Allowing e-bikes on natural trails in Park City seems to be a polarizing issue among trail users. The topic drew an hour of public comment at a recent Park City Council meeting, where the council decided to allow people 65 and older to use pedal-assist, class one e-bikes on any trail in Park City, joining people with mobility disabilities as the exception to the rule. For all other riders, e-bikes are only allowed on paved trails. One former bike shop owner shares his perspective.
Park City Bike Demos founder Andre Shoumatoff used to be opposed to e-bikes, based on personal experience where e-bike riders would pass him on trails. But he says when the shop started offering e-bikes, customers bought them out. Store associates told them the bikes weren’t allowed on trails, and the tourists, many from Europe, didn’t see what the problem was.
“It was our customers who started educating us, and they said, 'look, you guys just don't understand this,'" Shoumatoff said. "I started looking, and Wasatch County, Corner Canyon, our gazillion trail networks allow them, and I'm like, what was the process that allowed us to effectively ban e-bikes here, and what are the actual legitimate concerns? So, I started poking around, and that's sort of how we got to where we are, including with city council. Lots of emails, etc., etc.”
One of the arguments against allowing e-bikes on unpaved trails is the potential damage the bikes could cause to them. A 2015 study from the International Mountain Bicycling Association found that class one e-mountain bikes didn’t disproportionately impact soil any more than regular mountain bikes, though the report acknowledged that could change depending on trail conditions. Shoumatoff thinks the only impact on trails will come from an increase in users.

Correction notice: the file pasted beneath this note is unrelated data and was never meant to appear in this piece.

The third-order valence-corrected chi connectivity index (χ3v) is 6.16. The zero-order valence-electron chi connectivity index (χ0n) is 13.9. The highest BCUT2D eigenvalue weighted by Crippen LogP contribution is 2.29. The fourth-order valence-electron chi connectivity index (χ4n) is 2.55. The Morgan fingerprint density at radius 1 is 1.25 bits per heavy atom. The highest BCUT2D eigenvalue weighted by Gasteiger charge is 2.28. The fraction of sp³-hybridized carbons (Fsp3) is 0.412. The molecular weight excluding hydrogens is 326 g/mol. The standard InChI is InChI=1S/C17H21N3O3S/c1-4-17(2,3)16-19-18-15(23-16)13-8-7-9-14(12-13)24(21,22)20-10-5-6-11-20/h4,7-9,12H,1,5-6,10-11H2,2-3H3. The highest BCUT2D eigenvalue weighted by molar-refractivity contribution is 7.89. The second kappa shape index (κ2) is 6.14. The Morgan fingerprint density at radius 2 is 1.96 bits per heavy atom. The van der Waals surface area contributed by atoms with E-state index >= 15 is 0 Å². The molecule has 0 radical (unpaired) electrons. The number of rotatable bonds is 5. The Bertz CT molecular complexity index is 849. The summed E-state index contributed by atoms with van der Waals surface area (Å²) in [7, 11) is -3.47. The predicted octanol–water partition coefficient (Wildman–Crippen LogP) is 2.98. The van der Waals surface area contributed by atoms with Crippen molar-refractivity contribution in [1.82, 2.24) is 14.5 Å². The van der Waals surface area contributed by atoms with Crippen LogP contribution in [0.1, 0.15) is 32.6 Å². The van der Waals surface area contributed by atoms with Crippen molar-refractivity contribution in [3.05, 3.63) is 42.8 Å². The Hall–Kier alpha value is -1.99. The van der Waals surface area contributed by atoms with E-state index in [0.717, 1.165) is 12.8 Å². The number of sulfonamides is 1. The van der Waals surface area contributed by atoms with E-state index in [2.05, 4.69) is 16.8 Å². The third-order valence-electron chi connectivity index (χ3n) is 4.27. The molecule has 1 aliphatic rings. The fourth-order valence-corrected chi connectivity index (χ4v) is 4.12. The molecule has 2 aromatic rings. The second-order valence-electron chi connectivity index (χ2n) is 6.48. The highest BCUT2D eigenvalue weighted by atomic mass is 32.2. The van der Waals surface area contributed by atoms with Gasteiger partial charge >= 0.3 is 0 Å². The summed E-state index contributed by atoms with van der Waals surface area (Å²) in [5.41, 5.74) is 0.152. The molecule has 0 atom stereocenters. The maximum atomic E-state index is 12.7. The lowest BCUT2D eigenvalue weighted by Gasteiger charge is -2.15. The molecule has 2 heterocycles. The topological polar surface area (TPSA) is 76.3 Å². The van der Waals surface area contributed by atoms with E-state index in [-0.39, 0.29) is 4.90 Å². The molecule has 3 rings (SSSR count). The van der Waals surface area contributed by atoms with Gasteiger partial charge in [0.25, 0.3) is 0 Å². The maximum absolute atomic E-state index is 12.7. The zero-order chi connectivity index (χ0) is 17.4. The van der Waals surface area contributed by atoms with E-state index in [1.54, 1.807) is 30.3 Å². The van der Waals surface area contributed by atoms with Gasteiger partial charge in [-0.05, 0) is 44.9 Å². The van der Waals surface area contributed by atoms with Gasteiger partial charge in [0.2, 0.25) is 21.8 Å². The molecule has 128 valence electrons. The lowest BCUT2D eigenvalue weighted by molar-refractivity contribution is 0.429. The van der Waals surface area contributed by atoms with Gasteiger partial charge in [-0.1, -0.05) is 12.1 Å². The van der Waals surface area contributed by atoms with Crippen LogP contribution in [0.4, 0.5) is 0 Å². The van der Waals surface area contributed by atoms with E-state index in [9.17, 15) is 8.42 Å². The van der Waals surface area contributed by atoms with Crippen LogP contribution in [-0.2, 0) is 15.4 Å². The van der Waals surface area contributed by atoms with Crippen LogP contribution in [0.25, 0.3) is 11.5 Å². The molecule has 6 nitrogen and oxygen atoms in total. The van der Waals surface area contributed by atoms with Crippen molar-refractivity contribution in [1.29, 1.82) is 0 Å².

“I think the more riders will be maybe 5%, 10% more riders—something like that in the beginning," Shoumatoff said. "I think maybe a little bit more as it grows. Cycling and ski are both diminishing in user base, but one in five Americans rides a bike fairly often, so I know that both industries view e-bike with a lot of potential to bring more people back into the sport.”
Another concern community members expressed is that, because the bikes are bigger and faster up hills, there’s a greater risk of somebody getting hurt. E-bikes tend to weigh around 50 pounds—about twice as much as a regular mountain bike—and pedal-assist e-bikes can reach up to 20 miles per hour. Shoumatoff argues anyone who is inexperienced in a sport could hurt someone—or themselves.
“Novices at the ski area do get injured, but novices don't like to put themselves on black diamond trails," Shoumatoff said. "People make poor decisions, but that's the very small minority. I think, sure, we're going to see some effects, but we have to be prepared for that. It's the right thing to do.”
Shoumatoff has recently stepped down as manager and owner of Park City Bike Demos. He’s not sure if he’ll lobby at the legislature on this issue, should lawmakers consider allowing all classes of e-bikes on trails statewide, as Park City Mayor Andy Beerman suggested they would.
The Park City Council directed staff to create a task force to design a pilot program allowing class one e-bikes on Park City trails, likely next spring.